Lorna Landvik is the author of twelve novels, including the bestselling Patty Jane’s House of Curl,Angry Housewives Eating Bon Bons, Oh My Stars, Best to Laugh (Minnesota, 2015), and Once in a Blue Moon Lodge (Minnesota, 2017). She has performed stand-up and improvisational comedy around the country and is a public speaker, playwright, and actor most recently in the one-woman, all-improvised show Party in the Rec Room. She lives in Minneapolis.
Conversation Starters from ReadingGroupChoices.com
1. Haze had a hard time thinking of her column name—what would yours be, and what would the focus of your columns be?
2. Are you a newspaper reader, or do you rely on the Internet for your news? Do you think one’s better than the other?
3. Who are some columnists/bloggers whose work you regularly read, and why?
4. What do you think of Haze’s love affair and how she justified it?
5. Susan and Sam were shocked by the revelations of Haze’s love affair—have you ever learned of a family secret that’s shocked or surprised you?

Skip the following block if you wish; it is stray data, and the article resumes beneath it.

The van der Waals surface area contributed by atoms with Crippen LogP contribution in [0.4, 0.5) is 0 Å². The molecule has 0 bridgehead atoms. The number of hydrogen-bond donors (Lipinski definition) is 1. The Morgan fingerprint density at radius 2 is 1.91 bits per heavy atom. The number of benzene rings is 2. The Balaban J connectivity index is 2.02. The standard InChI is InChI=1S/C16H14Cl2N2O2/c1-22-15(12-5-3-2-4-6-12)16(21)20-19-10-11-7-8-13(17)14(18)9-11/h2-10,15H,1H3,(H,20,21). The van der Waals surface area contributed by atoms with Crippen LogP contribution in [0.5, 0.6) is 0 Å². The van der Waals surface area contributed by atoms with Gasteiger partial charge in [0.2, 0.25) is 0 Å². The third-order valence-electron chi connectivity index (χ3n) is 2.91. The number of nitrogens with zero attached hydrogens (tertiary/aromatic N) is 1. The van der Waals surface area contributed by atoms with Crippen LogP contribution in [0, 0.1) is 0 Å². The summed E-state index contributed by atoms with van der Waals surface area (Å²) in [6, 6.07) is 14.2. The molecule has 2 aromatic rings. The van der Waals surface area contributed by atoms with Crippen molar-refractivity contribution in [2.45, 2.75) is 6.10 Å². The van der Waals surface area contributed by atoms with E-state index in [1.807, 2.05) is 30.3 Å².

6. Sam’s teacher begins a “Radical Hag Wednesday” to interest her students in Haze’s columns and the opinions expressed therein. What did your favorite teacher do to interest the class in the subject they were teaching?
7. What do you think the role of a free press in today’s society is, and what do you think of our American media?
8. Susan’s high-powered career had a role in her marriage troubles. In your own partnership, how is work life/home life balanced?
9. Sam and his friends are inspired by Haze’s words to fight for their future. Are you hopeful for young people’s future? Why or why not?
10. One of Haze’s readers, Joseph Snell, often writes the paper to disparage her columns. Why do you think some people are threatened by others whose opinions differ from their own?
11. Today’s online trolls, protected by anonymity, can be vicious. Have you had experience with any of these trolls in your social media postings, and if so, how do you deal with them? What do you think has contributed to the deep decline in civility?
12. What are some of your work experiences dealing with the -isms Haze has to deal with: sexism and ageism?